- Project Evaluation – This section outlines how the organization will evaluate the program/project.
- Project Budget - This section outlines the financial aspects of the project/program
- Conclusion & Appendices – This section outlines how the organization plans to sustain the project/program once the funding is finished
This list might be a little overwhelming, but much of the information needed should already be available if the organization is grant-ready.
What section do you think is the most difficult to write?
Each professor has his/her own set of instructions and requirements. If the student does not follow those instructions and requirements, the paper is marked down. Same is true for grantmakers. They each have their own set of instructions and requirements for their grant application. Some have many requirements. Others have few. And if you do not follow their instructions and requirements, your grant application might get thrown out.
There are two areas of requirements to research after you have made your nonprofit grant-ready.
The first is the qualifying requirements:
- Geographic Scope – where in the world does this grantmaker want to fund projects?
- Subject Area - what areas does this grantmaker want to fund?
- Type of Funding - what type of projects does this grantmaker want to fund?
- Amount range – what are the typical amounts this grantmaker gives funded applications?
- Funding Cycle – what are the deadlines for this grantmaker?
To read more on researching potential funders: 4 Areas To Focus On When Researching Potential Funders
If your nonprofit aligns with the grant maker in these areas, then you can move on to researching the actual application requirements.
It is important to look at the applications requirements. Always read through all requirements before starting a grant application. Some of the requirements will require working with other people. By reading through beforehand, you can allow enough time to complete all sections.
- Is the application completed online or a hard copy?
- If a hard copy, how many copies of the application does the grantmaker request?
- Number of pages needed
- What attachments are required? – Letters of recommendation, Determination Letter (501(c)(3) letter), Operational Budget, List of Board Members and/or Staff, Project Budget, etc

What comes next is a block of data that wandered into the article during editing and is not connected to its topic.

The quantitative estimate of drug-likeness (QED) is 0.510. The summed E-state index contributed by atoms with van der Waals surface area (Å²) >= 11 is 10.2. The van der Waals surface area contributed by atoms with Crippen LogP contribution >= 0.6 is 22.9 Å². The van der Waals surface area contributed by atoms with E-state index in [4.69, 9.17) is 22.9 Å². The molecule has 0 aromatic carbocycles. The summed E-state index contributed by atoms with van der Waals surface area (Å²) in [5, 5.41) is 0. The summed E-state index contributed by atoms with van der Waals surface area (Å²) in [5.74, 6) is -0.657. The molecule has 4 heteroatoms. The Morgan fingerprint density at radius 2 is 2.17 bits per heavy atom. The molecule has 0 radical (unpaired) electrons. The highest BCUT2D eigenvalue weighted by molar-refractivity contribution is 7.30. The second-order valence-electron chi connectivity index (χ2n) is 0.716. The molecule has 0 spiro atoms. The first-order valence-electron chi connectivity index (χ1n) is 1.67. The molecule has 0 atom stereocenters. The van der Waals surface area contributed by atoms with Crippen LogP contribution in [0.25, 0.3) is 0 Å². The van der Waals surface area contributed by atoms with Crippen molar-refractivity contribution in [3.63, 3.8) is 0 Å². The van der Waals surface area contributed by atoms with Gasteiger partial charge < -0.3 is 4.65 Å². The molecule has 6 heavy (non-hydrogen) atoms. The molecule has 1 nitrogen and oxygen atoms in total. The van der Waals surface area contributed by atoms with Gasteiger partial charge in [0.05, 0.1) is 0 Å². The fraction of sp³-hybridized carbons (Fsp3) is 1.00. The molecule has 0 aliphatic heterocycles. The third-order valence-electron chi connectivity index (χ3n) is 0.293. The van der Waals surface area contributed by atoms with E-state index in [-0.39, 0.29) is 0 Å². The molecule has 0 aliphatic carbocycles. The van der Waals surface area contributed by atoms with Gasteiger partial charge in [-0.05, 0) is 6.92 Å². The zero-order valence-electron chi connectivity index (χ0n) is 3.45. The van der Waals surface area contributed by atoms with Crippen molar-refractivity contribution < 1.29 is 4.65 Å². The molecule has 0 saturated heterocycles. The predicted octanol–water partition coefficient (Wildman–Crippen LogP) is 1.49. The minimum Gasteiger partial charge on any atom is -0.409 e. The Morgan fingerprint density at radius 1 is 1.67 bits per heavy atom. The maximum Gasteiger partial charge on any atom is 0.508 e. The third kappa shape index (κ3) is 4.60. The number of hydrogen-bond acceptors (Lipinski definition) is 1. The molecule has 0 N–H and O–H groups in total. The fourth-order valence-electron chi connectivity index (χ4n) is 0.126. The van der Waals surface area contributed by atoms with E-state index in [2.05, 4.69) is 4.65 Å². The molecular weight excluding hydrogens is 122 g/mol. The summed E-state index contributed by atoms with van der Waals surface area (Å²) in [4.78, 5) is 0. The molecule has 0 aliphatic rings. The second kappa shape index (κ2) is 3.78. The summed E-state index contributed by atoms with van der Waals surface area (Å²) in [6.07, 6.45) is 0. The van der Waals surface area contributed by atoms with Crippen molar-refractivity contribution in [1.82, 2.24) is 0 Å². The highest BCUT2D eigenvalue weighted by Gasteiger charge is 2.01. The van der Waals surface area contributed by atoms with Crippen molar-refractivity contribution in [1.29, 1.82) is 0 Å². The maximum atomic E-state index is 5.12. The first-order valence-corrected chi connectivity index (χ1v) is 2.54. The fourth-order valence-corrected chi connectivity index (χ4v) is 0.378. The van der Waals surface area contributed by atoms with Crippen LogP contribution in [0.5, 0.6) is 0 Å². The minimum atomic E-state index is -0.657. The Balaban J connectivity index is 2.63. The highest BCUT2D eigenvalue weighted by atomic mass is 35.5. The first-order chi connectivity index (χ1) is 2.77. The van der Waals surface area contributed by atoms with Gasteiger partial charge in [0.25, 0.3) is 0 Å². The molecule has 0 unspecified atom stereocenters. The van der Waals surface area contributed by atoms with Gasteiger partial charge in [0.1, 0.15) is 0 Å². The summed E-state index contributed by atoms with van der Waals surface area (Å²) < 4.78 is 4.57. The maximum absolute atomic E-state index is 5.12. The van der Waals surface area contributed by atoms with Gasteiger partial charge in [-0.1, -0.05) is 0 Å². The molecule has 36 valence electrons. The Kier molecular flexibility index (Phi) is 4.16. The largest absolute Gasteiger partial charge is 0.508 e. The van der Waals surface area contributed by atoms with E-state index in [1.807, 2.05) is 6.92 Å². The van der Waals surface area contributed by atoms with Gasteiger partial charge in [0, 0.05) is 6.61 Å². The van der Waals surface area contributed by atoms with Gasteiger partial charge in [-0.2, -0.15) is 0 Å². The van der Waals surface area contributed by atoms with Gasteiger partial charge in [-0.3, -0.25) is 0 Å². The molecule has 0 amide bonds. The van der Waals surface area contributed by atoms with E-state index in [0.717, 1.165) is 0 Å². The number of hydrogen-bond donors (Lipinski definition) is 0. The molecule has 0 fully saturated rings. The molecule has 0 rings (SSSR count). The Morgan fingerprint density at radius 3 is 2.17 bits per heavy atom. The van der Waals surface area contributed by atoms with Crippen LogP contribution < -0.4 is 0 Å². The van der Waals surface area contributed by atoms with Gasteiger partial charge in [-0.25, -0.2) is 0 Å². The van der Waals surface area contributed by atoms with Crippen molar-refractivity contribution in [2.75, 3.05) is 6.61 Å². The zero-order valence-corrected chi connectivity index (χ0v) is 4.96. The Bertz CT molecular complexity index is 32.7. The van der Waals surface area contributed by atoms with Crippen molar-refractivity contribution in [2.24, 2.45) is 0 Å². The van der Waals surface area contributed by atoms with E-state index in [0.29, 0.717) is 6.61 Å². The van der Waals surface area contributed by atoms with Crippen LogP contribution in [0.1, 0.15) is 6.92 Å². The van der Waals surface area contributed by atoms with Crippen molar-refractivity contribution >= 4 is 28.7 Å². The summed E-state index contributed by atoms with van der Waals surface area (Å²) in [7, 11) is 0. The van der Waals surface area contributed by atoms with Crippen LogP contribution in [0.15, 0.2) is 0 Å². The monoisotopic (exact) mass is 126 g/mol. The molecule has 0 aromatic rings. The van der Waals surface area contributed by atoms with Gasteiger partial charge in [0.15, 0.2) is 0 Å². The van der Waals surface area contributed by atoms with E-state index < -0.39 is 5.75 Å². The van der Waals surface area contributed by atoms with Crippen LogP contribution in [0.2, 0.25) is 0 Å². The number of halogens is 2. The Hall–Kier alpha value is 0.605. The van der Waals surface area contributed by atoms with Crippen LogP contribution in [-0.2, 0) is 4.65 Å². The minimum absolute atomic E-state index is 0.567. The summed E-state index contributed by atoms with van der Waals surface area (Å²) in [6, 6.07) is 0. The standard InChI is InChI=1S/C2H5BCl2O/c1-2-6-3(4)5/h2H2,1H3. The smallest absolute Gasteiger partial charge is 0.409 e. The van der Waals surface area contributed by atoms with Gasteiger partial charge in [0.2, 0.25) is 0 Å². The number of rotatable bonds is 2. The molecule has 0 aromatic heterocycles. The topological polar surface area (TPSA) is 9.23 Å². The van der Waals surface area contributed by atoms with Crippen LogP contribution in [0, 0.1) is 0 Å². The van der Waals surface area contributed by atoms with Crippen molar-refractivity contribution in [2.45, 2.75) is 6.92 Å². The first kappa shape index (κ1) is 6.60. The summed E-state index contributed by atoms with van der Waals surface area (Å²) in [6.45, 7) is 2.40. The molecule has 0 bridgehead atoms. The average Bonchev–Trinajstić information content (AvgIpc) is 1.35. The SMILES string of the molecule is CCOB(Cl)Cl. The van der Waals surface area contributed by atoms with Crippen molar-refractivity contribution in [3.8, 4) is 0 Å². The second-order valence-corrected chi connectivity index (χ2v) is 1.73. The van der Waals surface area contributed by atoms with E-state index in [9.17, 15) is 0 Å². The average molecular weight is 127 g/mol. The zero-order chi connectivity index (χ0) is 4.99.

- What sections are required in the proposal? Needs statement, project description, budget, capacity, sustainability, etc.
Be sure to follow ALL requirements in filling out grant applications. Just like a professor will mark down a paper for not following all requirements, a grantmaker will throw out applications that don’t follow all of their requirements. This means no funding. So don’t give the grant maker reason to throughout your application before even reading it.
Small to medium size nonprofit organizations tend to not have enough funds to hire as many employees as they need or pay their current employees as much as they’re worth. The employees have to wear many hats to keep the organization running.
There are several ways the Board of Directors and Executive Director can make the employees feel valued.
1. Thank employees through multiple channels
- Publicly at an event or staff meeting
- On social media
- In an email
- Handwritten note
- Gift Cards
- Provide Lunch
- Give a few hours off
2. Offer a pay raise every year even if it is a very small one
3. Keep technology up to date – It is quite frustrating to work on outdated technology, and employees spend most of their working hours on it.
4. Offer trainings/education
5. Remember important dates in employee’s life – Have small office celebrations for birthdays and anniversaries
6. Listen – Truly listen to employee’s victories and complaints
Generally, nonprofit employees are not in it for the money, but that doesn’t mean they don’t want to feel valued and appreciated.
How do you like to be shown you are appreciated?